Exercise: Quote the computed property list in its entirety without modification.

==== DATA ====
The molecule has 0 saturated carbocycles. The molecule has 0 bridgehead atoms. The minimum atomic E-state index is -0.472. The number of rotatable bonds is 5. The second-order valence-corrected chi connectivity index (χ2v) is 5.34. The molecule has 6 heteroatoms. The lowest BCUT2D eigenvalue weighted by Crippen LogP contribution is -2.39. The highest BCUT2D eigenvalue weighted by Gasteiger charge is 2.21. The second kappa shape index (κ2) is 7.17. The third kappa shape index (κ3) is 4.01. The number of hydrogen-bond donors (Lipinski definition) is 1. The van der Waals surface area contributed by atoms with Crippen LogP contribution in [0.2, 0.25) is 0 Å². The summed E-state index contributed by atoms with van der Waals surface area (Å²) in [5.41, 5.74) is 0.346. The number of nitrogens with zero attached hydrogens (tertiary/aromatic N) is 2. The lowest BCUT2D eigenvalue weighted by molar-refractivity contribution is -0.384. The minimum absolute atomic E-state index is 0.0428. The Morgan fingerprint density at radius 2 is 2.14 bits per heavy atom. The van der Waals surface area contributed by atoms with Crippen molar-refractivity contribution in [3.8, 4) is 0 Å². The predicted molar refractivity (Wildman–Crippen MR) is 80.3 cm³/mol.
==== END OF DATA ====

The molecule has 0 saturated carbocycles. The molecule has 0 bridgehead atoms. The minimum atomic E-state index is -0.472. The number of rotatable bonds is 5. The second-order valence-corrected chi connectivity index (χ2v) is 5.34. The molecule has 6 heteroatoms. The lowest BCUT2D eigenvalue weighted by Crippen LogP contribution is -2.39. The highest BCUT2D eigenvalue weighted by Gasteiger charge is 2.21. The second kappa shape index (κ2) is 7.17. The third kappa shape index (κ3) is 4.01. The number of hydrogen-bond donors (Lipinski definition) is 1. The van der Waals surface area contributed by atoms with Crippen LogP contribution in [0.2, 0.25) is 0 Å². The summed E-state index contributed by atoms with van der Waals surface area (Å²) in [5.41, 5.74) is 0.346. The number of nitrogens with zero attached hydrogens (tertiary/aromatic N) is 2. The lowest BCUT2D eigenvalue weighted by molar-refractivity contribution is -0.384. The minimum absolute atomic E-state index is 0.0428. The Morgan fingerprint density at radius 2 is 2.14 bits per heavy atom. The van der Waals surface area contributed by atoms with Crippen molar-refractivity contribution in [3.8, 4) is 0 Å². The predicted molar refractivity (Wildman–Crippen MR) is 80.3 cm³/mol.